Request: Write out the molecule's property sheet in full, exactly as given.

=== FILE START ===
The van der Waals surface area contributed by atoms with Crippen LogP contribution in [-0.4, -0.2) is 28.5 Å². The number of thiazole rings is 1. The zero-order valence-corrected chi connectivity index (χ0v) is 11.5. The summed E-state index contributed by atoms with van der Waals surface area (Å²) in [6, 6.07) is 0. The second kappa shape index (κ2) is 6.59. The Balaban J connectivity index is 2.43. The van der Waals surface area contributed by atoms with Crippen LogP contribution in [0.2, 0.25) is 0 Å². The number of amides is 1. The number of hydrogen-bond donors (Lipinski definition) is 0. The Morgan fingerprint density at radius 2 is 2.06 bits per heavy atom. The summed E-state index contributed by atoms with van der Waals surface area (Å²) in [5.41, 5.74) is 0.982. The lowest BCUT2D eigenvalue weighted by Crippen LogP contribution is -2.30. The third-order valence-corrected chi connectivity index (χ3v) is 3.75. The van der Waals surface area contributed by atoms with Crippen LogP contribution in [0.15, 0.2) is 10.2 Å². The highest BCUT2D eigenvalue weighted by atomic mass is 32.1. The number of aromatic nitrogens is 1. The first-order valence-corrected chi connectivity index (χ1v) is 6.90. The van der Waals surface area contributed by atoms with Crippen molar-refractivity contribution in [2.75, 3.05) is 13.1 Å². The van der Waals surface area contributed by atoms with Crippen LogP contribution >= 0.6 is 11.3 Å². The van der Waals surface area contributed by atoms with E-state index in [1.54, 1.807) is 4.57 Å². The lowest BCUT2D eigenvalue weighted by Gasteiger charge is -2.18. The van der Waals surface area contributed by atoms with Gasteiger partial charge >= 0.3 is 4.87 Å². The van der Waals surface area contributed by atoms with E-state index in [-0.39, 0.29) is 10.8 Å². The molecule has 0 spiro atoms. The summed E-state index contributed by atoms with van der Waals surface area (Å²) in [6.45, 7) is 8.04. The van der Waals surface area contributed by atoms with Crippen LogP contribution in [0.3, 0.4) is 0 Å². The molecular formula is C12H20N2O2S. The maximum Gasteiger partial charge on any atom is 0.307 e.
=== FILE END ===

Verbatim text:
The van der Waals surface area contributed by atoms with Crippen LogP contribution in [-0.4, -0.2) is 28.5 Å². The number of thiazole rings is 1. The zero-order valence-corrected chi connectivity index (χ0v) is 11.5. The summed E-state index contributed by atoms with van der Waals surface area (Å²) in [6, 6.07) is 0. The second kappa shape index (κ2) is 6.59. The Balaban J connectivity index is 2.43. The van der Waals surface area contributed by atoms with Crippen LogP contribution in [0.2, 0.25) is 0 Å². The number of amides is 1. The number of hydrogen-bond donors (Lipinski definition) is 0. The Morgan fingerprint density at radius 2 is 2.06 bits per heavy atom. The summed E-state index contributed by atoms with van der Waals surface area (Å²) in [5.41, 5.74) is 0.982. The lowest BCUT2D eigenvalue weighted by Crippen LogP contribution is -2.30. The third-order valence-corrected chi connectivity index (χ3v) is 3.75. The van der Waals surface area contributed by atoms with Crippen LogP contribution in [0.15, 0.2) is 10.2 Å². The highest BCUT2D eigenvalue weighted by atomic mass is 32.1. The number of aromatic nitrogens is 1. The first-order valence-corrected chi connectivity index (χ1v) is 6.90. The van der Waals surface area contributed by atoms with Crippen molar-refractivity contribution in [2.75, 3.05) is 13.1 Å². The van der Waals surface area contributed by atoms with Crippen LogP contribution >= 0.6 is 11.3 Å². The van der Waals surface area contributed by atoms with E-state index in [1.54, 1.807) is 4.57 Å². The lowest BCUT2D eigenvalue weighted by Gasteiger charge is -2.18. The van der Waals surface area contributed by atoms with Gasteiger partial charge >= 0.3 is 4.87 Å². The van der Waals surface area contributed by atoms with E-state index in [-0.39, 0.29) is 10.8 Å². The molecule has 0 spiro atoms. The summed E-state index contributed by atoms with van der Waals surface area (Å²) in [6.45, 7) is 8.04. The van der Waals surface area contributed by atoms with Crippen LogP contribution in [0.3, 0.4) is 0 Å². The molecular formula is C12H20N2O2S. The maximum Gasteiger partial charge on any atom is 0.307 e.